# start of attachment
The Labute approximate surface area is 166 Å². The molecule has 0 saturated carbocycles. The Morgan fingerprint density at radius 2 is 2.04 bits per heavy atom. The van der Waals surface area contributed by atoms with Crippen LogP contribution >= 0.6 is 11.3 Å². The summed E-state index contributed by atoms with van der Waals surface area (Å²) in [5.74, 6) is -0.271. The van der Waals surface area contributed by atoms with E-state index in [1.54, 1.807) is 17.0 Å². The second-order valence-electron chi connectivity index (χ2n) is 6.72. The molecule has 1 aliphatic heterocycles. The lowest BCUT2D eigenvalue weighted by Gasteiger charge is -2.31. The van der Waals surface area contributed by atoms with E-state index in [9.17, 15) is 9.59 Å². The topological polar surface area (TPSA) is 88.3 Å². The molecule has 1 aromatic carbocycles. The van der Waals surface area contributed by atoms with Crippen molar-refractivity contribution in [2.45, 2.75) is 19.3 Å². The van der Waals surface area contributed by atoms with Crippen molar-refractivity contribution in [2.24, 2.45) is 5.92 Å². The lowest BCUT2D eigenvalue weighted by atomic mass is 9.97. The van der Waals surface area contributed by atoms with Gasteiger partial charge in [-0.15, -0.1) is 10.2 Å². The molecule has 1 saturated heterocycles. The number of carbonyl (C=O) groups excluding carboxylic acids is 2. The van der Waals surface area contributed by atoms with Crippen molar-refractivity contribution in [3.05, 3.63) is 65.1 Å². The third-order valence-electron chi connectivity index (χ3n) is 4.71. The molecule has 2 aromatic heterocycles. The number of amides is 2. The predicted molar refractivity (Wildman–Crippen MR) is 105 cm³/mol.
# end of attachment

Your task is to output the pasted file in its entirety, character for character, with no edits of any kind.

The Labute approximate surface area is 166 Å². The molecule has 0 saturated carbocycles. The Morgan fingerprint density at radius 2 is 2.04 bits per heavy atom. The van der Waals surface area contributed by atoms with Crippen LogP contribution >= 0.6 is 11.3 Å². The summed E-state index contributed by atoms with van der Waals surface area (Å²) in [5.74, 6) is -0.271. The van der Waals surface area contributed by atoms with E-state index in [1.54, 1.807) is 17.0 Å². The second-order valence-electron chi connectivity index (χ2n) is 6.72. The molecule has 1 aliphatic heterocycles. The lowest BCUT2D eigenvalue weighted by Gasteiger charge is -2.31. The van der Waals surface area contributed by atoms with E-state index in [9.17, 15) is 9.59 Å². The topological polar surface area (TPSA) is 88.3 Å². The molecule has 1 aromatic carbocycles. The van der Waals surface area contributed by atoms with Crippen molar-refractivity contribution in [2.45, 2.75) is 19.3 Å². The van der Waals surface area contributed by atoms with Crippen molar-refractivity contribution in [2.24, 2.45) is 5.92 Å². The lowest BCUT2D eigenvalue weighted by atomic mass is 9.97. The van der Waals surface area contributed by atoms with Gasteiger partial charge in [-0.15, -0.1) is 10.2 Å². The molecule has 1 saturated heterocycles. The number of carbonyl (C=O) groups excluding carboxylic acids is 2. The van der Waals surface area contributed by atoms with Crippen molar-refractivity contribution in [3.05, 3.63) is 65.1 Å². The third-order valence-electron chi connectivity index (χ3n) is 4.71. The molecule has 2 aromatic heterocycles. The number of amides is 2. The predicted molar refractivity (Wildman–Crippen MR) is 105 cm³/mol.